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Published: December 29th 2009
[youtube=UNZK266IIvQ] The day of reckoning! Would we make it onto land? Or would we be denied again?! So an early start was on the cards to see if we could capture an Antarctic sunrise and to check the weather out! We stepped out onto deck around 0445 to be greeted with a perfect start. The ship was sailing through a channel, coasting on iceberg filled still waters, the backdrop of ice covered mountains either side of the channel was accompanied by the morning sun reaching over the mountain peaks filtering a soft red glow over the sky, clouds, ice and water. As the waters were so calm it provided a good opportunity to view the abundance of wildlife active. Albatrosses, Terns and other bird life flew through the channel, searching for food and some deciding to follow the ships progress while regularly circling her.
Scores of penguins swam in their unique manner in a typically regimental fashion. Seals loafed on icebergs and whales surfaced, interrupting the early morning silence with the now familiar sound of these gentle giants clearing their air ways. Then returning back into the red tinged water, trailing and extending their tails into the fresh morning air.
All around us, where ever we looked there was some kind of activity. A morning fit to knock all others into touch!
Although it was a perfect start weather wise, things in Antarctica change very quickly, as was demonstrated the previous day. With a few hours until the scheduled landing anything could happen, so the anticipation grows!
The ship left the Gerlache Strait and headed to Paradise Harbor, todays landing site.
While the ship downed anchor it was easy to see why our destination had been named so. It seems every twist, turn and corner on the Antarctic Peninsula opens out into another espace of jaw dropping scenery that extends beyond the horizon.
It was a great relief when it was announced when the landings would commence - the weather had held out! After a short Zodiac ride, the dinghy moored at the site of a Chilean research centre. After clambering up the concrete set of steps I walked onto Antarctic soil. With the backdrop of an ice-filled natural harbour sheltered from the elements by means of a labyrinth of rugged peaks. An Adiele penguin rookery metres from my feet I had made it onto the seventh continent, the 'White Continent', and also my seventh continent.
While in the rookery the penguins were very inquisitive, they wandered around their territory, waddling across my path seemingly uninhibited by our presence. Continuing in their daily routine, squawking, flapping wings and shaking tails, it was a warm morning leading to some of the penguins loafing around, others chose to crash out motionless on the limited paths of the science centre basking in the height of the antarctic summer.
After we completed our landing it was time to head back to the ship by means of the Zodiac's . As we neared the ship a Minke whale was spotted by the driver as it swam under the Zodiac in front. He shut the engine off and let the dinghy drift as we all studied the water around the boat hoping that the whale would surface. After a few moments of anticipation the now familiar arched back gracefully gliding just metres behind the Zodiac, close enough to see the lines on its face. A completely surreal sight.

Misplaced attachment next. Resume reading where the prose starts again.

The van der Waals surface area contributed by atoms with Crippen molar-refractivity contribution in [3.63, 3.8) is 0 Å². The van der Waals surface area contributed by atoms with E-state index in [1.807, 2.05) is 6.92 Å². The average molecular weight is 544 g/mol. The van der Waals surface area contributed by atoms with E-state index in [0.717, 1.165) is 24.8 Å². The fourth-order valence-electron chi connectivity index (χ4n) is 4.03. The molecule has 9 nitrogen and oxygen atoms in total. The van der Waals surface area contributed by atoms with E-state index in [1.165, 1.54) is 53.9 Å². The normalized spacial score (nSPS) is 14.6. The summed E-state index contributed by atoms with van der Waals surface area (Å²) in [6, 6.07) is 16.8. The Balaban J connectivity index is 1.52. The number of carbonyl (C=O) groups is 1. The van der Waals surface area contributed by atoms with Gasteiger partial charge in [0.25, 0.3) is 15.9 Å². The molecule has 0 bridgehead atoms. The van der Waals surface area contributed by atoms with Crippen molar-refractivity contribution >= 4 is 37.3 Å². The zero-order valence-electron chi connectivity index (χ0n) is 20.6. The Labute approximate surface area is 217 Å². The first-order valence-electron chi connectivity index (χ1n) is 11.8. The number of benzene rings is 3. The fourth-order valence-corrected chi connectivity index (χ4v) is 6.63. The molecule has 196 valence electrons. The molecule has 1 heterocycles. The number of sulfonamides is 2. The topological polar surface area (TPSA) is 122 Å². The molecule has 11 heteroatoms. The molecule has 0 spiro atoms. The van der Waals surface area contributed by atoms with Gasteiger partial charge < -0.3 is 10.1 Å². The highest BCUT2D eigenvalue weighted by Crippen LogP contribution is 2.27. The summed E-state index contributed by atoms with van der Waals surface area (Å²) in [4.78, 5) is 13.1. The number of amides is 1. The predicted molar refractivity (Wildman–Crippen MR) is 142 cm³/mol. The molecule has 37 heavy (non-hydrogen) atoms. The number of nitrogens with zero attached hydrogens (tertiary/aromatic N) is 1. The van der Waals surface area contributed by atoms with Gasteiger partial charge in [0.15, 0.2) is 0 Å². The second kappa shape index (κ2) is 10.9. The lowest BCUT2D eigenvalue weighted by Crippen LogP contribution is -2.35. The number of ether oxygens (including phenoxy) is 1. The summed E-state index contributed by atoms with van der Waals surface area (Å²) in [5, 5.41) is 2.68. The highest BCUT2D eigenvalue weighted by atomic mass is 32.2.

The ship set sail and we arrived at the North entrance of the Lemaire channel. Unfortunately the narrow channel contained too much ice and so we weren't able to pass through. But we were close enough to peer down the 1.7 mile long channel with its high steep mountain sides draped in snow, which has now become another common sight in this wondrous continent.
It was at this point at 16:22 that we made our furthest point South. 65'01” South. One thousand one hundred and seventeen miles north of the south pole.
The ship made a slight diversion to its course to attempt to pass through the Neumayer Channel. As the ship edged to the channel mouth eying up a possible course through the ice the winds picked up blowing cloud cover in from the mountains circling the channel. The change was quite dramatic as we kissed goodbye to the picture perfect blue skies of the morning. Once again the white continent demonstrated how unpredictable it is, how conditions can change instantly, drumming up the immense power, energy and diversity that it commands. The bitter cold winds raged head on as the ship sailed through the channel. Not as narrow as the Lemaire, the Neumayer channel provided a good substitute. The bitter cold of the afternoon gales couldn't tear us away from the front deck as we observed the ships path through the icebergs. With our fingers and toes ready to drop off we sat down on deck, using the shelter of a foot high lip at the edge of deck as a wind break. We continued defiantly to see the ship all the way through the channel. But still Antarctica amazed with stunning scenery, majestic ice formations but also leaving us breathless from its immense capabilities of producing so much power in what seemed like a blink of an eye.
While spending the rest of evening / night warming back up to body temperature (I'm not joking - perished!) the day had left us quite speechless.
It ended with whales off the stern of the ship at around 2230 while we headed back to the cabin, still light enough to see the spectacle, still cold and still amazed.
Full Photos on Flickr
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